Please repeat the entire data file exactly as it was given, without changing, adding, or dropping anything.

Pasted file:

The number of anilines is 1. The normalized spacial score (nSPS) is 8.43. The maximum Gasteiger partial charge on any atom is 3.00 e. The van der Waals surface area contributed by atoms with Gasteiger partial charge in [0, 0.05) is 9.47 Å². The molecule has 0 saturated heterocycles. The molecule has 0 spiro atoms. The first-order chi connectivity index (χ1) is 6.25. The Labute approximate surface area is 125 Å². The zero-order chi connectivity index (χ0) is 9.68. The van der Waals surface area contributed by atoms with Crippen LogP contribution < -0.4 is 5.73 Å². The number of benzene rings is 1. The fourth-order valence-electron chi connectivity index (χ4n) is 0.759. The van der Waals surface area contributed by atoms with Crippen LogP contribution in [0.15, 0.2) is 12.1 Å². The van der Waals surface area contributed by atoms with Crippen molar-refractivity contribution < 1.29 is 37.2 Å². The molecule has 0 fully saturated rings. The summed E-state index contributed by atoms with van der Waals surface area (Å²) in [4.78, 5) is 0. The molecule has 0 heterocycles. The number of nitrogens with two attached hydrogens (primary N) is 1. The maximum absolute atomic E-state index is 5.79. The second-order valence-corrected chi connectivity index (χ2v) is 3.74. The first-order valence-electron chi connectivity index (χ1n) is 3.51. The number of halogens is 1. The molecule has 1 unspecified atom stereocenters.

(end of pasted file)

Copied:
The number of anilines is 1. The normalized spacial score (nSPS) is 8.43. The maximum Gasteiger partial charge on any atom is 3.00 e. The van der Waals surface area contributed by atoms with Gasteiger partial charge in [0, 0.05) is 9.47 Å². The molecule has 0 saturated heterocycles. The molecule has 0 spiro atoms. The first-order chi connectivity index (χ1) is 6.25. The Labute approximate surface area is 125 Å². The zero-order chi connectivity index (χ0) is 9.68. The van der Waals surface area contributed by atoms with Crippen LogP contribution < -0.4 is 5.73 Å². The number of benzene rings is 1. The fourth-order valence-electron chi connectivity index (χ4n) is 0.759. The van der Waals surface area contributed by atoms with Crippen LogP contribution in [0.15, 0.2) is 12.1 Å². The van der Waals surface area contributed by atoms with Crippen molar-refractivity contribution < 1.29 is 37.2 Å². The molecule has 0 fully saturated rings. The summed E-state index contributed by atoms with van der Waals surface area (Å²) in [4.78, 5) is 0. The molecule has 0 heterocycles. The number of nitrogens with two attached hydrogens (primary N) is 1. The maximum absolute atomic E-state index is 5.79. The second-order valence-corrected chi connectivity index (χ2v) is 3.74. The first-order valence-electron chi connectivity index (χ1n) is 3.51. The number of halogens is 1. The molecule has 1 unspecified atom stereocenters.